Are you looking for things to do in Lisbon? You should try this self-guided scavenger hunt walking tour to visit Lisbon!
It will take you from Praça do Comércio to Rossio Square, through Carmo Convent and Praça do Restauradores. You will have to complete challenges at every step. Each will indicate your next destination along with a bit of local history and trivia.
Scavenger Hunt information :
- Arco da Rua Augusta
- Money Museum
- Terreiro do Paço
- City Hall
- Carmo Convent
- Santa Justa Lift
- National Sport Museum
- Maria II National Theatre
- Rossio Square
- Praça do Restauradores
- Miradouro de Sao Pedro de Alcântara
- Praça de Comércio
We will visit Lisbon in the summer of 2019 and publish this scavenger hunt once it is tested.
- Starting point: at Praça do Comércio MB, 1100-148 Lisboa, Portugal.
- Distance: 3.5 km / 2.17 mi
- Duration: 3 hours
- Method: walking
- Required: Fully charged smartphone with internet access (data plan) – Wifi will not be enough.
- Water bottle
- Local map
Lisbon is the capital of Portugal and is located on the Atlantic coast. It is a city with several hills.
Lisbon traces its history to 1200 BC with the presence of a Phoenician trading post. Its name was Olissipo.
The Roman Empire took control of the Iberian Peninsula (Spain and Portugal), around 200 BC and kept it until 409 AD. There were already 30,000 inhabitants in 200 BC., Lisbon was a Christian city at the time.
Then, the gothic and barbarian empires and kingdoms conquered and ruled the area, one after the another until in 711 when Berber and Arab Muslims conquered the region.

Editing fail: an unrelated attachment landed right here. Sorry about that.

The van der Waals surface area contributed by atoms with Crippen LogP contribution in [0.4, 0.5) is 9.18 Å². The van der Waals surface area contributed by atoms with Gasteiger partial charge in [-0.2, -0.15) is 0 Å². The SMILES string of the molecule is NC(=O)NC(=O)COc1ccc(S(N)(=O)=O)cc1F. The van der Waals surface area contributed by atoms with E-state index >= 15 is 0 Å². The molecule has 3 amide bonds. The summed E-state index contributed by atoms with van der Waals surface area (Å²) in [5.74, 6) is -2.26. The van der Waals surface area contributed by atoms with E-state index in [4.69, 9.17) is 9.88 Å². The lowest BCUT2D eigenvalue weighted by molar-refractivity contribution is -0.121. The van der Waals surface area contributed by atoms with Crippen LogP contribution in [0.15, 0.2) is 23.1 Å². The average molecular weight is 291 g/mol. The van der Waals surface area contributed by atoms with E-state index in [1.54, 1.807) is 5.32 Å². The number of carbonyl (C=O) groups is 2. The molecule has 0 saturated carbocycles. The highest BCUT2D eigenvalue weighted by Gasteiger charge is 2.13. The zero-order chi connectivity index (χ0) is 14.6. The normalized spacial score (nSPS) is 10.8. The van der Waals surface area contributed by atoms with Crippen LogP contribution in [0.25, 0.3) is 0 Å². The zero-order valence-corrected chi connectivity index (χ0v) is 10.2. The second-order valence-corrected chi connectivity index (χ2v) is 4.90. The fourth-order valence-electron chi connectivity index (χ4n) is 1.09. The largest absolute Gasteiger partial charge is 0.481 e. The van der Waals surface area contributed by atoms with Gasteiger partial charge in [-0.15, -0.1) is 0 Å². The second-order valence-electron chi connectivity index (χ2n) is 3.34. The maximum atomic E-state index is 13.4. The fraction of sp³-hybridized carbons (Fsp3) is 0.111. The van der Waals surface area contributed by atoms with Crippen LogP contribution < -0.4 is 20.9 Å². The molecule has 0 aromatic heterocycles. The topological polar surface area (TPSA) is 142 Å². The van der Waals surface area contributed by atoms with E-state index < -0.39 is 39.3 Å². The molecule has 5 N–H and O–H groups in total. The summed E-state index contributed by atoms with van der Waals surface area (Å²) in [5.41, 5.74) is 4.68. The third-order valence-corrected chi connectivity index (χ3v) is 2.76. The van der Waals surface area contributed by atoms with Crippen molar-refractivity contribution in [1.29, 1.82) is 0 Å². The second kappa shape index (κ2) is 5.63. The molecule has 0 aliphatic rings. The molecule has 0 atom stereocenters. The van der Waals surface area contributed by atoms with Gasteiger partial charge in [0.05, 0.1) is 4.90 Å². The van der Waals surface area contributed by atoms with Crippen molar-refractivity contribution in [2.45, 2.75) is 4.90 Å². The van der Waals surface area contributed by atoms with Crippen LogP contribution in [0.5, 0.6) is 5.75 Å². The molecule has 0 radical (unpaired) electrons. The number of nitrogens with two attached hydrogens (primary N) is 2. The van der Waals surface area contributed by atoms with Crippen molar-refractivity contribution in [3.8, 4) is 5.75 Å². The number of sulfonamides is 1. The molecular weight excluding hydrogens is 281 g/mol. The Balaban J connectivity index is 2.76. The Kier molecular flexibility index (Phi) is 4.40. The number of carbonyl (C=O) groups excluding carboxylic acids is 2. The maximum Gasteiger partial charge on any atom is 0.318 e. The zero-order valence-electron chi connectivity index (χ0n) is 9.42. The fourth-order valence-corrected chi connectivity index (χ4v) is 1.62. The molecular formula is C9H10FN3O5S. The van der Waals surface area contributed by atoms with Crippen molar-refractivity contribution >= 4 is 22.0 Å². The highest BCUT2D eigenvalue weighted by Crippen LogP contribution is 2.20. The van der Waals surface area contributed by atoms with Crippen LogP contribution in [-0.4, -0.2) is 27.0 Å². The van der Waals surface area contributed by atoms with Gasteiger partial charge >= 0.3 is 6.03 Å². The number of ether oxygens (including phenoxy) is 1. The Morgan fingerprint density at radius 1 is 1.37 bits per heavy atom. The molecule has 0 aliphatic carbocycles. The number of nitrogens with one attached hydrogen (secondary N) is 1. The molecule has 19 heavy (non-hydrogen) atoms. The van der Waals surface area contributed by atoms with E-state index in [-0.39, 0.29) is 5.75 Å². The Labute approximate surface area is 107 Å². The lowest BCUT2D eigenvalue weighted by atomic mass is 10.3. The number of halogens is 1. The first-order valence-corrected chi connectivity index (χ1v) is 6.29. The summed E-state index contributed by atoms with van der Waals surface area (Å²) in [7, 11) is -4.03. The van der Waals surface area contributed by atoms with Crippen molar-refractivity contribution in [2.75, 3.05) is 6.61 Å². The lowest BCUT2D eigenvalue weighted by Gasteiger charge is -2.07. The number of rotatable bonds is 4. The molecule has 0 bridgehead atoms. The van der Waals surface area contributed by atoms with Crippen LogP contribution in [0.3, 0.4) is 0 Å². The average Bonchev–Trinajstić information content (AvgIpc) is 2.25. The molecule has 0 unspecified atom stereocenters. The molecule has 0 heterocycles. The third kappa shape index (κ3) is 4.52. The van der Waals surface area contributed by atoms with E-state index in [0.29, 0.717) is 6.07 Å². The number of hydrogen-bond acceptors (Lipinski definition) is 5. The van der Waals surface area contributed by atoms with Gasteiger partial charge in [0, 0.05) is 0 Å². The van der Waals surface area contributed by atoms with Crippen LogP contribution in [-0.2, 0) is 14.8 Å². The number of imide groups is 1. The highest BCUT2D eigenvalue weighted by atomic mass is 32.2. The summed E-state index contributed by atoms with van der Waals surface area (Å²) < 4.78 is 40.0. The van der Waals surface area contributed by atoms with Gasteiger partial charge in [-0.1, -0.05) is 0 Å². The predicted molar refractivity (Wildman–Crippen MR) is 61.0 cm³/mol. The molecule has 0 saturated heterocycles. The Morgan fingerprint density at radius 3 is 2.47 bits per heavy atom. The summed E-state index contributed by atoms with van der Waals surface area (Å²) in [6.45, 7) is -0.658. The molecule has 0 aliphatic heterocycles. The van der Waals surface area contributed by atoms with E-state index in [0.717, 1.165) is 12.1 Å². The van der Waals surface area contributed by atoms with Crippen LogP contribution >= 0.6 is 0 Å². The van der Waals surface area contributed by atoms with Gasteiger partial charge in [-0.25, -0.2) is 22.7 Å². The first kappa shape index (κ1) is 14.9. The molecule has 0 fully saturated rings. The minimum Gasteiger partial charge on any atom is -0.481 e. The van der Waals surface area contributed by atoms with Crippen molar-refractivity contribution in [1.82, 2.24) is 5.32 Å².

Norway briefly controlled Lisbon in 1108 during their crusade to the holy lands. The Almoravids, another Berber Muslim dynasty, commonly known as the Moors (Moors) regained control from 1111 until 1147.
In 1147, Knights of the crusade led by Afonso I reconquered Lisbon and brought it back under Christian control. The population at that time is 154,000. Mosques were either destroyed or converted into churches. The Arabic that had been spoken here for 400 years disappeared quickly.
During the age of discovery, Lisbon launched several expeditions of naval exploration. Among its explorers is notably Vasco da Gama (1460-1469), 1st Tale of Vidigueira, first European to go to India by sea in 1498, in passing by the southern tip of Africa. The exchange agreement with India, as well as the numerous trading posts established in Asia (Indian Ocean) and Brazil, made Portugal very rich, very quickly.
But, little by little, the French, British, and Dutch chipped away at Portugal’s trade dominance. During a succession crisis, Portugal lost its independence and fell under Habsburg-Spanish rule in 1580 for 60 years. Their ensuing war for restoration lasted between 1640 and 1668.
Napoleon Bonaparte, in turn, invaded Portugal at the beginning of the 19th century, forcing Queen Maria I and Prince Regent John VI (Joao VI) to flee to Brazil for a few years.
Portugal became a republic in 1908, but fell under the dictatorial regime of Estado Novo, Salazarism, between 1926 and 1974. The Carnation Revolution let to the 3rd republic that endures to this day.